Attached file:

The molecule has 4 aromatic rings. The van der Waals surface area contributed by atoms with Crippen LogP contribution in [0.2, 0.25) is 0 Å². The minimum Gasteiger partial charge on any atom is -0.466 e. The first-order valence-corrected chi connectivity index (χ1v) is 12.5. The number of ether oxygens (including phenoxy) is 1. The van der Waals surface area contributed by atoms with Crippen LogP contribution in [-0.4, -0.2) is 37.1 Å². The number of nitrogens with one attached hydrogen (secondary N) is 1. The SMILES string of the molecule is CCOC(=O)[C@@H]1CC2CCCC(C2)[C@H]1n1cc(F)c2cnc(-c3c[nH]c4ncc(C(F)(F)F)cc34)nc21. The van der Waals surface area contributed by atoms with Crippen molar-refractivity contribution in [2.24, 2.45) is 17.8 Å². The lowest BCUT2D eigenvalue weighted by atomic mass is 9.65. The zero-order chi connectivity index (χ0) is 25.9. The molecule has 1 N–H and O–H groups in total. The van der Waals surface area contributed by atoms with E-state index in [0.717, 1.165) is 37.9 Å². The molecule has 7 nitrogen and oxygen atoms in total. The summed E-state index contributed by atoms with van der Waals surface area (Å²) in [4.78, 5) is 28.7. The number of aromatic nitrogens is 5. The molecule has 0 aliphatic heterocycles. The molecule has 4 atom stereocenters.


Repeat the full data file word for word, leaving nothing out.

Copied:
The molecule has 4 aromatic rings. The van der Waals surface area contributed by atoms with Crippen LogP contribution in [0.2, 0.25) is 0 Å². The minimum Gasteiger partial charge on any atom is -0.466 e. The first-order valence-corrected chi connectivity index (χ1v) is 12.5. The number of ether oxygens (including phenoxy) is 1. The van der Waals surface area contributed by atoms with Crippen LogP contribution in [-0.4, -0.2) is 37.1 Å². The number of nitrogens with one attached hydrogen (secondary N) is 1. The SMILES string of the molecule is CCOC(=O)[C@@H]1CC2CCCC(C2)[C@H]1n1cc(F)c2cnc(-c3c[nH]c4ncc(C(F)(F)F)cc34)nc21. The van der Waals surface area contributed by atoms with Crippen molar-refractivity contribution in [2.24, 2.45) is 17.8 Å². The lowest BCUT2D eigenvalue weighted by atomic mass is 9.65. The zero-order chi connectivity index (χ0) is 25.9. The molecule has 1 N–H and O–H groups in total. The van der Waals surface area contributed by atoms with E-state index in [0.717, 1.165) is 37.9 Å². The molecule has 7 nitrogen and oxygen atoms in total. The summed E-state index contributed by atoms with van der Waals surface area (Å²) in [4.78, 5) is 28.7. The number of aromatic nitrogens is 5. The molecule has 0 aliphatic heterocycles. The molecule has 4 atom stereocenters.